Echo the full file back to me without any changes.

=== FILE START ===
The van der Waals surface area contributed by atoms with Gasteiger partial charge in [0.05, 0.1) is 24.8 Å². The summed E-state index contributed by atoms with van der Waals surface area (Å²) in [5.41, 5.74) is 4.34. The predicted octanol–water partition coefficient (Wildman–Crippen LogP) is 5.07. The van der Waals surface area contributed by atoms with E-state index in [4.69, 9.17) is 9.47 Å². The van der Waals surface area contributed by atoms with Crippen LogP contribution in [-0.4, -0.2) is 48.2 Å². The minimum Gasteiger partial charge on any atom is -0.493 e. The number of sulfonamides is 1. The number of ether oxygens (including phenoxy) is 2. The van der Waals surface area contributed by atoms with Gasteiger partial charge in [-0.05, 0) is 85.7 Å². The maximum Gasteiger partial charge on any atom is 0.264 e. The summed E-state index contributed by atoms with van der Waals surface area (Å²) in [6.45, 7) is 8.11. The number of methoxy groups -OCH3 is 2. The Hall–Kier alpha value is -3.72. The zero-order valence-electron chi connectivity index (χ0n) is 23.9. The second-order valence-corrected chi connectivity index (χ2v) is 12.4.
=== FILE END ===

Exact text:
The van der Waals surface area contributed by atoms with Gasteiger partial charge in [0.05, 0.1) is 24.8 Å². The summed E-state index contributed by atoms with van der Waals surface area (Å²) in [5.41, 5.74) is 4.34. The predicted octanol–water partition coefficient (Wildman–Crippen LogP) is 5.07. The van der Waals surface area contributed by atoms with E-state index in [4.69, 9.17) is 9.47 Å². The van der Waals surface area contributed by atoms with Crippen LogP contribution in [-0.4, -0.2) is 48.2 Å². The minimum Gasteiger partial charge on any atom is -0.493 e. The number of sulfonamides is 1. The number of ether oxygens (including phenoxy) is 2. The van der Waals surface area contributed by atoms with Gasteiger partial charge in [-0.05, 0) is 85.7 Å². The maximum Gasteiger partial charge on any atom is 0.264 e. The summed E-state index contributed by atoms with van der Waals surface area (Å²) in [6.45, 7) is 8.11. The number of methoxy groups -OCH3 is 2. The Hall–Kier alpha value is -3.72. The zero-order valence-electron chi connectivity index (χ0n) is 23.9. The second-order valence-corrected chi connectivity index (χ2v) is 12.4.